Let me say that reading for them is quite a hard mission; they have very different tastes and views. My older son is quite ok with Arabic or English texts as long as he'll have me translating this English storybook, but, my younger son prefers Arabic or already translated into Arabic books!!! I've been trying to convince him that much of the story or meaning might be lost with translation, he's also picky with regards to illustrations and drawings, he might like a story yet dislike the print or colours or drawings and figures!! So reading this book for them was a very challenging experience!

And I was SURPRISED ^_^ They LOVED this book.... I had their attention fully and for my surprise when I took them out last week and as they know that Mommy outings shall include a visit to a bookstore and when they realised Roald Dahl's books they were so excited and happy... The older realised BFG, and Charlie and the glass elevator and a special edition of the two books in one big book! He wanted the special edition and BFG. While my younger son wanted the book that had Charlie and the big glass elevator and I bought it for them promising to buy them more of Dahl's books when we finish reading those :)

Yesterday, we finished Charlie and the chocolate factory and they wanted to stat the second part but I asked them to sleep for then and start it later!

The story is so weird! I confess it's so magical and touching when we talk about Charlie and his poor family! I also have to admit that there were parts I couldn't translate for the boys as they were written and other paets where I had to put my touch upon for making them appeal easily, but the whole experience was so much fun :D

I promised to let them watch the movie edition they would choose and that would be another tough experience as one of them wants to watch the new version and the other insists on the old one!

I really loved the book and so did my boys♡♡♡
" said.

" 4.5 STARS.was really surprised that the movie (Johnny Depp version) followed this nearly word for word. Always enjoy this story! " said.

" Had so much fun reading this. Just like Matilda, this book was heartwarming, hilarious and had some heartfelt messages that I just loved. He's such a brilliant storyteller and has the perfect balance of entertainment and lessons in his books. " said.

Charlie and the Chocolate Factory is one of those books in the English dominated world that you've either read it as a child or you saw a film version. Re-reading it for my university course I was struck by how, despite the simplistic prose I could still see and capture the spirit of what Roald Dahl created. As a result I think I could add this to a list of the modern fairy tales for the 20th Century and beyond. Think about it: it's a rags-to-riches story aimed at children where an impoverished child finds the magical item golden ticket and goes to a sort of wonderland a chocolate factory which he becomes prince owner of.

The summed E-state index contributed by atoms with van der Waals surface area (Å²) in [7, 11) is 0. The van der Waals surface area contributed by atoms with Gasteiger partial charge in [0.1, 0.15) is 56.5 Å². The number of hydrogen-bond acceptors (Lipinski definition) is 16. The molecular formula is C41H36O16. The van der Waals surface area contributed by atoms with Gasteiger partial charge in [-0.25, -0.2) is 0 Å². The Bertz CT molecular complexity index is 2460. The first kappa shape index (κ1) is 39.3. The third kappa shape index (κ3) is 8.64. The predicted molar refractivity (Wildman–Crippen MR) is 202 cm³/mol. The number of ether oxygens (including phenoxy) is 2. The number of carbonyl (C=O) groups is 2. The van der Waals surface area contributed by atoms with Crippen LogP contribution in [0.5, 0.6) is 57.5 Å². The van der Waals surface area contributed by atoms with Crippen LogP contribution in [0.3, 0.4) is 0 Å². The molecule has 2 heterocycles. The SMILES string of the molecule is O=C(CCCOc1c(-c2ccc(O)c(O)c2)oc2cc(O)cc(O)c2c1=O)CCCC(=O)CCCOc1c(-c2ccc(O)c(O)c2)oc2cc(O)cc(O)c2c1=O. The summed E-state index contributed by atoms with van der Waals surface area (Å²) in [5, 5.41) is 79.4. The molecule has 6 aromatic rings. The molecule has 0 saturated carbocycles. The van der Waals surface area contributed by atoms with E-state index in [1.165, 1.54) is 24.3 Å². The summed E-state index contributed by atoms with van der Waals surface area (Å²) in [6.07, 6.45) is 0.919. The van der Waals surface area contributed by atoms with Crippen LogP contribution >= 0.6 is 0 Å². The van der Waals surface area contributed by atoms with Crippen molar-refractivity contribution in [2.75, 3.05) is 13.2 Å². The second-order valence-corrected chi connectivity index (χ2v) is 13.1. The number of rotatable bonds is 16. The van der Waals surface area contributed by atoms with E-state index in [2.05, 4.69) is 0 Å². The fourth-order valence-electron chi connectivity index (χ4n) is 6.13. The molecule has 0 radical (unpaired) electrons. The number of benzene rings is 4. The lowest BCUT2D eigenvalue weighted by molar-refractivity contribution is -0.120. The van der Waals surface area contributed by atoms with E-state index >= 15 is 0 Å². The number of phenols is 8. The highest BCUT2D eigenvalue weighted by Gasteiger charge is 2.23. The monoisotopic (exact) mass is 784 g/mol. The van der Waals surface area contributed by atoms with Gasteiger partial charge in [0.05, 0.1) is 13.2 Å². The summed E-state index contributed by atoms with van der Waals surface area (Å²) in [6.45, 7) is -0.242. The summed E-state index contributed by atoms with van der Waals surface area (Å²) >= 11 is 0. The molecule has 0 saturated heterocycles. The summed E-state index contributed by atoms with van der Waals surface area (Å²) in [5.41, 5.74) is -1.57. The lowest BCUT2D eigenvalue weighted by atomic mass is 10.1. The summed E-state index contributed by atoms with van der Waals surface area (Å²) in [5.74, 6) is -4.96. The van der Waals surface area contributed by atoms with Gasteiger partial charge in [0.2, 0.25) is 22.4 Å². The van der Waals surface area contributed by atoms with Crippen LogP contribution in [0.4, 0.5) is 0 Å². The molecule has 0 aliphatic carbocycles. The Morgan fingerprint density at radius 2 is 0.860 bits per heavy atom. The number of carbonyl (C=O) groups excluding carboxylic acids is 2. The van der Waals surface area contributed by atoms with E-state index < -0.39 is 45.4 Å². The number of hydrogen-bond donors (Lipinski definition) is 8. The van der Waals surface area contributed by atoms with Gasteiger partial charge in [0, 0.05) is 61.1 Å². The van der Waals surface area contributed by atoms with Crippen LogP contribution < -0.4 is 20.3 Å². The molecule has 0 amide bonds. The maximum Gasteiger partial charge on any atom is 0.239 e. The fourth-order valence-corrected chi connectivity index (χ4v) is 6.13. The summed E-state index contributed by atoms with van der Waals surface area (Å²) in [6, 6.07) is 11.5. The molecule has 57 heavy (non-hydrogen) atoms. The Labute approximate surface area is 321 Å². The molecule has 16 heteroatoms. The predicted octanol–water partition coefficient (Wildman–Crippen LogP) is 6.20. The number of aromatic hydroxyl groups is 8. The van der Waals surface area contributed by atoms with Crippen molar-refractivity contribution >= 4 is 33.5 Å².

I doubt anyone needs me to tell them the plot of Charlie and the Chocolate Factory. To be honest if you're in a first world country and have no idea about the contents of this book then I don't think I should be the one providing you with the summary. Most people can tell you roughly what it is about. The same stands for the premise of The Wonderful Wizard of Oz or Peter Pan.

What I do want to bring up is the interesting way in which Roald Dahl creates his child characters as symbolic representatives of the problems with children. For instance you have Veruca who represents snobbery and being spoiled, Violet who as a gum chewer represents ambition and unwillingness to listen to others, Mike who represents addiction to television and as a result addiction in general and finally Augustus who represents greed. All of these problems curiously are shown as being due to poor parenting. Also further what I always liked in the book and films was how Willy Wonka put temptations in his factory to test the children's true motives. I don't know whether I can truly find something in the book that is incredibly deep because in knowing the story very much inside out I find it harder to step back and look at the issues within it. It just reads as a real enchanting modern fairytale.

I fully recommend this as a children's book and one which, yes, adults can read too if they want. You won't find the depth of some young adult stories but you will find an enchanting and moving story.
" said.


This was wonderful. Quick read and full of wit and humor. I, surprisingly, remembered the Tim Burton film (which I saw a million years ago) while reading it and bits and pieces of the movie kept flashing in my mind. So, in a way I both saw the film and read the book yesterday.

Roald Dahl’s writing style is delightful and infectious. It pleased me, I can’t imagine what it does to children. His stories are perfect for reading at bed-time. I can’t wait to recite it to my cute little crazy nephews.
”This is Charlie.
How d’you do? And how d’you do? And how d’you do again? He is pleased to meet you.”

I finally know what an Oompa Loompa is! I had heard the word so many times but was too lazy to check what it meant. They’re the tiny people that Willy Wonka has employed in his factory who love chocolate and quite often burst into song. Each of the four kids beside Charlie had a bad habit of sorts and while Mr. Wonka tried to select a child suited to run his factory, the readers specifically the children were very subtly and gracefully told the harmful influences of:
--eating unhealthy
--being a spoiled child (view spoiler)" said.

" همه ی کودکیم تو این کتاب خلاصه شده. با خوندن یه باره دوباره ده باره ش. رولدال یعنی کودکیه من. " said.

July 2017 New Book: